Jesus as “a god” alongside God Pt. 1

Jehovah’s Witnesses and John 1:1

There has been much discussion regarding the translation of John 1:1 and the significance it has in our understanding of the Lord Jesus Christ. Evangelicals insist that John 1:1, when properly exegeted, provides irrefutable proof that Jesus is fully and eternally God and yet distinct from another who is called God. Evangelicals take this to mean that the true God is a multi-personal Being, that Yahweh is more than one Person. The Evangelical understanding can be seen from the way Evangelical translations, and certain others, have traditionally rendered this verse:

“In the beginning was the Word, and the Word was with God, and the Word was God (kai theos een ho Logos).” KJV, NKJV, NIV, ASV, NASB, RSV, NRSV, NCV, YLT, Wey NT, Holman NT, Darby, Douay-Rheims,

Other translations that render this passage somewhat differently, yet still reflecting the traditional Evangelical understanding, include:

“In the beginning the Word already existed; the Word was with God, and the Word was God.” Good News Translation

“From the first he was the Word, and the Word was in relation with God and was God.” BBE

“Before the world was created, the Word already existed; he was with God, and he was the same as God.” TEV

“In the beginning was the one who is called the Word. The Word was with God and was truly God.” CEV

Jehovah’s Witnesses (JWs for short), on the other hand, believe that John 1:1 supports their position that Jesus is a distinct god from the true God. JWs claim that John 1:1 demonstrates that Jesus is a different kind of god from the God whom he was with. This understanding is reflected in their NWT translation of the Holy Scriptures:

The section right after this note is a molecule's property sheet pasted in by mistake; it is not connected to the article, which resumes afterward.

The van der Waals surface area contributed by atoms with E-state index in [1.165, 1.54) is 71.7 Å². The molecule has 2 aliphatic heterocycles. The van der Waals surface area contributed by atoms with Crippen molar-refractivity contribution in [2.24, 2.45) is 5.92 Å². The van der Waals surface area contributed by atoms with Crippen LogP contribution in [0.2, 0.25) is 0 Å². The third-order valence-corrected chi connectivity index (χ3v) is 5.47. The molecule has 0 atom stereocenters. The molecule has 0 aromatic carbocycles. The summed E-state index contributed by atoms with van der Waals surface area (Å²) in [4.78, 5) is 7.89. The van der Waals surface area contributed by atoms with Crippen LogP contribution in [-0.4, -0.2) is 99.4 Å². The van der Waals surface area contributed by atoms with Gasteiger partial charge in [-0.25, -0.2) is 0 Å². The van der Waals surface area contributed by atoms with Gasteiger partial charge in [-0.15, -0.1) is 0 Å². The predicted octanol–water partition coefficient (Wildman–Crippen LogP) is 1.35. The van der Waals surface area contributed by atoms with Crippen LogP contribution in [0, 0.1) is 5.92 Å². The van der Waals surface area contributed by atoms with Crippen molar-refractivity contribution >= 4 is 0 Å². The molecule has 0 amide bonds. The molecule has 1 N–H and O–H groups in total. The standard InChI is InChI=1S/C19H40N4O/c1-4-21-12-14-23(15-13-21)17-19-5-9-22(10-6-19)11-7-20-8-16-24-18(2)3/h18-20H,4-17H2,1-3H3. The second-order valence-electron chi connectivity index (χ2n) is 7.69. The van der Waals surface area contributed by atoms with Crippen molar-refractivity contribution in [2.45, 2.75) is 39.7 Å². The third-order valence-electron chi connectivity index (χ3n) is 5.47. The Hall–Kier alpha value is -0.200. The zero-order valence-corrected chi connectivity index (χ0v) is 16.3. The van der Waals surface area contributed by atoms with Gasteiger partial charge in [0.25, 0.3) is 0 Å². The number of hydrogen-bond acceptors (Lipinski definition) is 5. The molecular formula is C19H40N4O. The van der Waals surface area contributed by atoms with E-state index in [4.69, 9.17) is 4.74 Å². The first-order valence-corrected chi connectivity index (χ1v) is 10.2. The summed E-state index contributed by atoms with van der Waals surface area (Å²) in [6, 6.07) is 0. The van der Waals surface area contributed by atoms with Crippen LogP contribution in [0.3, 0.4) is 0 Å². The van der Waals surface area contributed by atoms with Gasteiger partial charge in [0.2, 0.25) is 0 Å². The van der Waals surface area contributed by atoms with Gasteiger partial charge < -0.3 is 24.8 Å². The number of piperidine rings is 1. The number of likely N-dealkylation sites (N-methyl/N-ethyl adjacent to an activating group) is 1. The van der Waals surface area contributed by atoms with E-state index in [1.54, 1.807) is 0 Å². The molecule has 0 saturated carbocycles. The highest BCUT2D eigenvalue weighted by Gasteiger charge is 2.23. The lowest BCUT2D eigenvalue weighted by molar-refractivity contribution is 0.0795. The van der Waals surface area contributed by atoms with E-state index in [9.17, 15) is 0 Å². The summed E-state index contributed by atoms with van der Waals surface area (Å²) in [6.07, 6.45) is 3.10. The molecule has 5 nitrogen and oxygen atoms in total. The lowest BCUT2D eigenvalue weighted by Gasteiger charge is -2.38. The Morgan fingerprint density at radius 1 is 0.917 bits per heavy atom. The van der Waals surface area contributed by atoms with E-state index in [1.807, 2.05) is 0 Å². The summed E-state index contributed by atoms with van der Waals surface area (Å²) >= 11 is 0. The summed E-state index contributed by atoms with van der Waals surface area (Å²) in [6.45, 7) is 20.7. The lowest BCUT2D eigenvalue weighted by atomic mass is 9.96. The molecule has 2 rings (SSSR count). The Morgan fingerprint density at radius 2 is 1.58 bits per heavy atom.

“In [the] beginning the Word was, and the Word was with God, and the Word was a god.”

The obvious problem with the JW rendering is that it posits two distinct gods, which goes against the clear and explicit testimony of the Holy Scriptures that there is only one God. All citations taken from the NWT unless otherwise noted:

“SEE now that I-I am he And there are no gods together with me.” Deuteronomy 32:39

The Septuagint renders this verse in the following manner:

“Behold, behold that I am [he], and there is no god beside me (kai ouk estin theos): I kill, and I will make to live: I will smite, and I will heal; and there is none who shall deliver out of my hands (kai ouk estin os exeleitai ek ton cheiron mou).”

Amazingly, the Lord Jesus claims to be able to perform the same divine functions that Yahweh performs:

And I give them everlasting life, and they will by no means ever be destroyed, and no one will snatch them out of my hand (kai oukh aptasei tis auta ek tes cheiros mou). What my Father has given me is greater than all other things, and no one can snatch them out of the hand of the Father (kai oudeis dunatai aptazein ek tes cheiros tou patros). I and the Father are one” John 10:28-30

Hence, this provides evidence that Jesus cannot be just “a god,” but is the true God who is distinct from both the Father and the Holy Spirit.

“They have roused Me to jealousy with a no-god; they have provoked Me with their vanities; and I will rouse them to jealousy with a no-people; I will provoke them with a vile nation.” Deuteronomy 32:21 JPS 1917

The preceding citations show that Christ cannot be another god alongside the true God. Unless, of course, one opts for the view that John’s theology contradicts the OT teaching of monotheism. Since neither the JW nor the Evangelical believes that the scriptures contradict themselves, being the inspired and inerrant word of God, this view is not an option for either party.

Hence, Jesus is either the true God or he is a false god. But since the NT emphatically denies that the Lord Jesus is a false god, the only option left is that he is the true God. To help clarify the implication that De 32:39 has on our exegesis and understanding of John 1:1, as well as on the person of Christ, we present the following syllogism:

  1. There are no other Gods besides Yahweh.
  2. Jesus is God.
  3. Therefore, Jesus is Yahweh God.

John’s prologue doesn’t stop there but goes on to distinguish the Lord Jesus from another who is called God. Again:

  1. The Person with Jesus is identified as God.
  2. There is only one God.
  3. God must subsist in at least 2 Persons.